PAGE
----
I was a sculptor living on Stanton Street, but showed at various galleries, did installations, early on assisted other artists in SoHo, hung out at Fanelli’s & Kenn & John’s, at at EATS,, attended lofts of loft parties, openings, and events in galleries – and had many friend with lofts there.
I was an artist just starting out (BFA from Pratt, later MA from Hunter), so I did a variety of jobs to make $ like painting apartments, moving people, and assisting other artists, while I made work, did installations with OIA (Organization of Independent Artists), and pitched my work to galleries.
The mix of people in the creative arts, painters, sculptors, dancers, choreographers, musicians, composers, and so on and how we constantly got together. There was so much work to be seen, terrific energy about the place.
It was a tough environment, the lofts were cold at night/weekends, especially in the winter, there were no supermarkets so you had to go a distance to find stuff to purchase. But you could live cheaply.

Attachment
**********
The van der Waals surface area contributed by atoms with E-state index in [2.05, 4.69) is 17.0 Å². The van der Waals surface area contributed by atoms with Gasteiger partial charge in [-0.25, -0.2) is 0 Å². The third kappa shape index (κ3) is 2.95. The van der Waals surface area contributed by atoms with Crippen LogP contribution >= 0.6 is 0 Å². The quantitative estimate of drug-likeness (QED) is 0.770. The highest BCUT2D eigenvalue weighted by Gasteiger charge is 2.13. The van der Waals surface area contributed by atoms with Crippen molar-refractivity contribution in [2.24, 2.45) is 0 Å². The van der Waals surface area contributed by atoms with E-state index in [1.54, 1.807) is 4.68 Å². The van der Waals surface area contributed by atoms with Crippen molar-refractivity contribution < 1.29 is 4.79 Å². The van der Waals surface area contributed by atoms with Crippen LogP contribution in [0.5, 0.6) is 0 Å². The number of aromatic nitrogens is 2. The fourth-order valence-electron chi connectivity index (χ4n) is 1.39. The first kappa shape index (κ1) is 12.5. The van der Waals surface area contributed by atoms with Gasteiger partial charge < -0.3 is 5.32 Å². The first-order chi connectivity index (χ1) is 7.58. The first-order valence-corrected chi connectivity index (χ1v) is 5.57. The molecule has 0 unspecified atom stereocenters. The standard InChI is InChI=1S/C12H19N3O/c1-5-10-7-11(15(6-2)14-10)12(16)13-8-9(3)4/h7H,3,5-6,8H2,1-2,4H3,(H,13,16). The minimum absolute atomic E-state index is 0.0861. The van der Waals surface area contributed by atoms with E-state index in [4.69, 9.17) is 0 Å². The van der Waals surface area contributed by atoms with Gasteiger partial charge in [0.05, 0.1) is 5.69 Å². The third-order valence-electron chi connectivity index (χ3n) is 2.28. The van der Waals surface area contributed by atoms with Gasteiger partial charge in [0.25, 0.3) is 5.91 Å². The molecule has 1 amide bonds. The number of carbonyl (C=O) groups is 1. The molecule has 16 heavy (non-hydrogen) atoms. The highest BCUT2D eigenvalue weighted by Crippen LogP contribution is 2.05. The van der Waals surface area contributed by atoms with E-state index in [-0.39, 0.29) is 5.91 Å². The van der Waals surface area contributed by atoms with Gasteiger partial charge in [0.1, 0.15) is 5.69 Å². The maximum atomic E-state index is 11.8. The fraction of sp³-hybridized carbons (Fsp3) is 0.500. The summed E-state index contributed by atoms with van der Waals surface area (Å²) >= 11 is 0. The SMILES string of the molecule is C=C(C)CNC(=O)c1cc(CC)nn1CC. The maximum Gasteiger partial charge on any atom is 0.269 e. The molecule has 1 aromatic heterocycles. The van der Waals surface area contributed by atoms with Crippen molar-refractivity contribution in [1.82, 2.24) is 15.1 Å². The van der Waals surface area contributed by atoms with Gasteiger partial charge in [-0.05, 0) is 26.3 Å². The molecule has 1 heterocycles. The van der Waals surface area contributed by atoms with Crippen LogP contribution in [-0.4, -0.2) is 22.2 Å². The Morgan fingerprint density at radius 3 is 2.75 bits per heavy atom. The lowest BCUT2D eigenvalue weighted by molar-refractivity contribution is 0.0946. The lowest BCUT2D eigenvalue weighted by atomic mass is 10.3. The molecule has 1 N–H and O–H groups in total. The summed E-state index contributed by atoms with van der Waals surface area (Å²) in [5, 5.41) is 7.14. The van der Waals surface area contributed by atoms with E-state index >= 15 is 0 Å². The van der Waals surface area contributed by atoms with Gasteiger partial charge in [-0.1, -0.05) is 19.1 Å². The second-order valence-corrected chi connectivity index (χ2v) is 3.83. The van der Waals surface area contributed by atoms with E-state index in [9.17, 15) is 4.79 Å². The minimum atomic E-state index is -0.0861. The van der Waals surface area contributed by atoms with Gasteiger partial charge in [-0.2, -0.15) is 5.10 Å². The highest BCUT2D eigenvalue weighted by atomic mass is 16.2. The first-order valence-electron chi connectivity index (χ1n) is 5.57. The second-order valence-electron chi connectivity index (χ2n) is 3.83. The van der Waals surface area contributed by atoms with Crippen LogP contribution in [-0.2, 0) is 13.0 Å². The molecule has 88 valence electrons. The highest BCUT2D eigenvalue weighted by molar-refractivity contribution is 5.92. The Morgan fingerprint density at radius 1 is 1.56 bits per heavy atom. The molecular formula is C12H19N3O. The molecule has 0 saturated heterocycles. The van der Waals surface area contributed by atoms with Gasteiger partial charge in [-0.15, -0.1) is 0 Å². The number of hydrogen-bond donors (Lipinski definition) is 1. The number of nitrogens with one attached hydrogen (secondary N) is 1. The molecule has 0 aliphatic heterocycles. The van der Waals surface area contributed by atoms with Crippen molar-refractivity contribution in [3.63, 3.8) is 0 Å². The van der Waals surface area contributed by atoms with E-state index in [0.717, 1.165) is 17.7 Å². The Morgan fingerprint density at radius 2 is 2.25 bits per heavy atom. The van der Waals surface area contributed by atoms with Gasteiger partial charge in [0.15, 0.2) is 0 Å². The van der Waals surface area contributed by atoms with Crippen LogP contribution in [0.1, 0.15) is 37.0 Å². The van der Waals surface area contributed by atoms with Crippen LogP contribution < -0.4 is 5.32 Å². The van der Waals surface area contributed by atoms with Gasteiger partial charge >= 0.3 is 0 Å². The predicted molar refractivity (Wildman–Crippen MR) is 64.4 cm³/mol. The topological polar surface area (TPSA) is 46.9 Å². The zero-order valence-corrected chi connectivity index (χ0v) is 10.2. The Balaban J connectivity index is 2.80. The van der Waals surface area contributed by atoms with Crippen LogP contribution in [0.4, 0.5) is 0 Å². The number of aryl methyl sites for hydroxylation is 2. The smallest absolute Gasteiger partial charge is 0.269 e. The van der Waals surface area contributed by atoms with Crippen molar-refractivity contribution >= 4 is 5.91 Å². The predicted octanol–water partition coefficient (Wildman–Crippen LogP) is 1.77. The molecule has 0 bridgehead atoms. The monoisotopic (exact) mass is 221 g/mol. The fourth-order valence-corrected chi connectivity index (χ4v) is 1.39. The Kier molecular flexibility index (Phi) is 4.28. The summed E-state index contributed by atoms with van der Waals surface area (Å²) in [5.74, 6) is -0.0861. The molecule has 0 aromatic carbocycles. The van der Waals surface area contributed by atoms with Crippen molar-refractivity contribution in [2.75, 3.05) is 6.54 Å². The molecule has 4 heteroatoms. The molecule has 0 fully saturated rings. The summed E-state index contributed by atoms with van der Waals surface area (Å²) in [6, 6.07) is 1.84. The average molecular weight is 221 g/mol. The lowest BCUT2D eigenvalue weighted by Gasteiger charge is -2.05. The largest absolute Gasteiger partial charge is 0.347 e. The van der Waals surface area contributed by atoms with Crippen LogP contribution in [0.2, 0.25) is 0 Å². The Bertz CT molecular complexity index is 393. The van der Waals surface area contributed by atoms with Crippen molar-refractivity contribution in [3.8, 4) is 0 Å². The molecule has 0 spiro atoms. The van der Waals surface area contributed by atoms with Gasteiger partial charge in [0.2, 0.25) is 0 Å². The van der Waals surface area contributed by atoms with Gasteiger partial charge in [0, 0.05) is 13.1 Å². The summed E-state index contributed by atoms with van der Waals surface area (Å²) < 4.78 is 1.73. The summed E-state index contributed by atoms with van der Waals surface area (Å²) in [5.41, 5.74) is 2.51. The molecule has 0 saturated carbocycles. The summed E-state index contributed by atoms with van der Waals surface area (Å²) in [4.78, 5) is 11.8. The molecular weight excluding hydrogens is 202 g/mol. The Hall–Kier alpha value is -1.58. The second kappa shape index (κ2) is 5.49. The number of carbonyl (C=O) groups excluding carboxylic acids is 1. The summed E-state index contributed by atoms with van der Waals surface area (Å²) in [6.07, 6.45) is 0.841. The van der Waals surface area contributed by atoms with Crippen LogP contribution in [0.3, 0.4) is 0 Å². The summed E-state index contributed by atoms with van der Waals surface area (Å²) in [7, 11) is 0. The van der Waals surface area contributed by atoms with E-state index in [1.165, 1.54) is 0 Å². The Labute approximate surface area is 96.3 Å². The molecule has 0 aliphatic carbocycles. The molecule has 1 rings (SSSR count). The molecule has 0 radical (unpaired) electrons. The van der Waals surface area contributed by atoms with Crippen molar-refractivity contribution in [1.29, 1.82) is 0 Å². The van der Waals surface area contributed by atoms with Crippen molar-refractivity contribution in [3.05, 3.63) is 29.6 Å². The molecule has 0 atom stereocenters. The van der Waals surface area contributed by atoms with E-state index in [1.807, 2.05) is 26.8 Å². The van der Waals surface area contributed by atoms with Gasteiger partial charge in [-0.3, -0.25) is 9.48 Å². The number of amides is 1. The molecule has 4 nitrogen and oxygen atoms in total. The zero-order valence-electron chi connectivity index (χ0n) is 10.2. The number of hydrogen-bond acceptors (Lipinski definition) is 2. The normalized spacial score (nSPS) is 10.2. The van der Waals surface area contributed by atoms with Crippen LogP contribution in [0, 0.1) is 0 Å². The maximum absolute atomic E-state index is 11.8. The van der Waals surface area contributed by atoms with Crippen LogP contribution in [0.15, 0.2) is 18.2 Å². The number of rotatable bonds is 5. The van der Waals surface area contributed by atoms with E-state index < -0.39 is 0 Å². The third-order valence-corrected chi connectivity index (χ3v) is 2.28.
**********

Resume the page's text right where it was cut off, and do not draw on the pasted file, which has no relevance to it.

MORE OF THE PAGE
One that may interest you was the challenge of installing my banner sculpture, Wooster Boogie Woogie over Wooster St.(photo attached) I need permission by the city to put it up, and then from all the tenants of two buildings across from each other to install it. I went through all manner of city agencies and finally had to take out a parade permit, get insurance through a gallery, to be allowed to install the art; but I went through lots of buildings before I could find two where all the people said yes, often there was one on some floor that was against doing something that they felt would attract more attention to SoHo, would push it in a way they didn’t want it to go. I installed the sculpture on the 4th of July 1977 as traffic was near zero that day. I left it up for six months, and nearly got arrested when I took it down as some felt I was vandalizing the neighborhood.
I got a job offer running an arts council in Poughkeepsie, NY (Dutchess County Arts Council). Another sculptor, Jim Pelletier and I had created a non-profit, The Public Arts Fund, as a means of raising money for artists who wanted to do large-scale public art works. The inspired a head hunter to pitch me to the DCAC.
Fun was going to Kenn & John’s or Fanelli’s on Saturday evening after the gallery openings and collecting slips of papers with addresses to the various loft parties.